Now, clearly, most patients would have a preference, from a quality of life point of view, for an oral therapy over an injectable therapy. Nonetheless, some patients prefer the comfort and security of knowing that the injectable agents have been around for a substantial number of years and have an extremely favorable safety profile, and we know that we’re not going to get any surprises with the interferons or glatiramer acetate.

However, if the patient does not want to take an injectable medicine, then there are a number of options. And in every case, I personally discuss all of the available options with patients. We now have eight drugs that are FDA-approved for treatment of relapsing MS.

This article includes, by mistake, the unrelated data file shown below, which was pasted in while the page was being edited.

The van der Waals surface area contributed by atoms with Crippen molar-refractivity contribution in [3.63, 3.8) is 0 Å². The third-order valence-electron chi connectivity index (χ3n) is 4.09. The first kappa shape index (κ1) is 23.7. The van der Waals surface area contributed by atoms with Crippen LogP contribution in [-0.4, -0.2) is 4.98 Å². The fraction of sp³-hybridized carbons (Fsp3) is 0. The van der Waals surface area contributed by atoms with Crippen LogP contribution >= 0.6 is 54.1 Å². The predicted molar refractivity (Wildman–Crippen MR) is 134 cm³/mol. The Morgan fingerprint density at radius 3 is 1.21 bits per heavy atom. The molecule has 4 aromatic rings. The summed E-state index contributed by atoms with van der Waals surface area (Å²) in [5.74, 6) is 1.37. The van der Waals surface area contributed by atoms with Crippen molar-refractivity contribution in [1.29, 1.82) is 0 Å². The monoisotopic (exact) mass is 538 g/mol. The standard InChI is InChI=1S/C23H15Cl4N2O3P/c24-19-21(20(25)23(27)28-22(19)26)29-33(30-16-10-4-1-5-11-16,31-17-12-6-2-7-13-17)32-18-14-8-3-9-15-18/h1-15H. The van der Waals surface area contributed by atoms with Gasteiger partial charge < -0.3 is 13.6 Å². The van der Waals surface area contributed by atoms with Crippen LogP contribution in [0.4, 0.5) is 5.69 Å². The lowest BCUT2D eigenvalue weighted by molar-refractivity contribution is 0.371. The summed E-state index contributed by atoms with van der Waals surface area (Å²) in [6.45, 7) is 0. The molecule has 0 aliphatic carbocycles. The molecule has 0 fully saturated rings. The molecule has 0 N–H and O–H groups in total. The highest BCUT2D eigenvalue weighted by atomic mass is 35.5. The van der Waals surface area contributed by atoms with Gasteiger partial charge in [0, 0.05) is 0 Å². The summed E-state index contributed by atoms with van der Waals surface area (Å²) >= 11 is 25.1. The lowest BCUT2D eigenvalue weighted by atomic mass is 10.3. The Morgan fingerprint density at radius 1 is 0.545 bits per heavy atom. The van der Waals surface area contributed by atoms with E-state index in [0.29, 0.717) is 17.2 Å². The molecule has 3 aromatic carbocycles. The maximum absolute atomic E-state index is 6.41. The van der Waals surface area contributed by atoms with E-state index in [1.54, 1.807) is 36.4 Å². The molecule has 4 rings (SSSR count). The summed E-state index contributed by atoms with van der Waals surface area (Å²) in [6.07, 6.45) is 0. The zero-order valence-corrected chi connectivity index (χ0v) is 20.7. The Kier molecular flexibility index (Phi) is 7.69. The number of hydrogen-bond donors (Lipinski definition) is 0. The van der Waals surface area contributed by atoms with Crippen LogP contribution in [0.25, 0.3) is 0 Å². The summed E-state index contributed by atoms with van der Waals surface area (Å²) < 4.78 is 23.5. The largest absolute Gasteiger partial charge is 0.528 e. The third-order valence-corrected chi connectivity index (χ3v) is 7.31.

With regard to those choices, natalizumab is probably our most effective agent. It reduces relapse rates by about 68%, which is substantially more than with any of the other agents (Polman CH et al. N Engl J Med. 2006;354:899-910). Now, one has to have the caveat that natalizumab has not been tested head to head in a clinical trial with any other agent. Nonetheless, I think most MS specialists do believe that it is the most effective agent. Now, natalizumab, of course, carries the concern of the development of PML [progressive multifocal leukoencephalopathy] in patients who have been on the drug for a while and who are infected with JC virus, the causative agent for PML. We now have the ability to obtain JC virus–antibody testing, which absolutely should be done before prescribing this drug. In patients who are antibody-negative, the risk of PML is exceedingly low. The reported figures cite a hypothetical risk of less than 1 in 10,000 (Bloomgren G et al. N Engl J Med. 2012;366:1870-1880). We now test patients at least every 6 months for JC virus. So if a patient is antibody-negative, then natalizumab is an excellent option.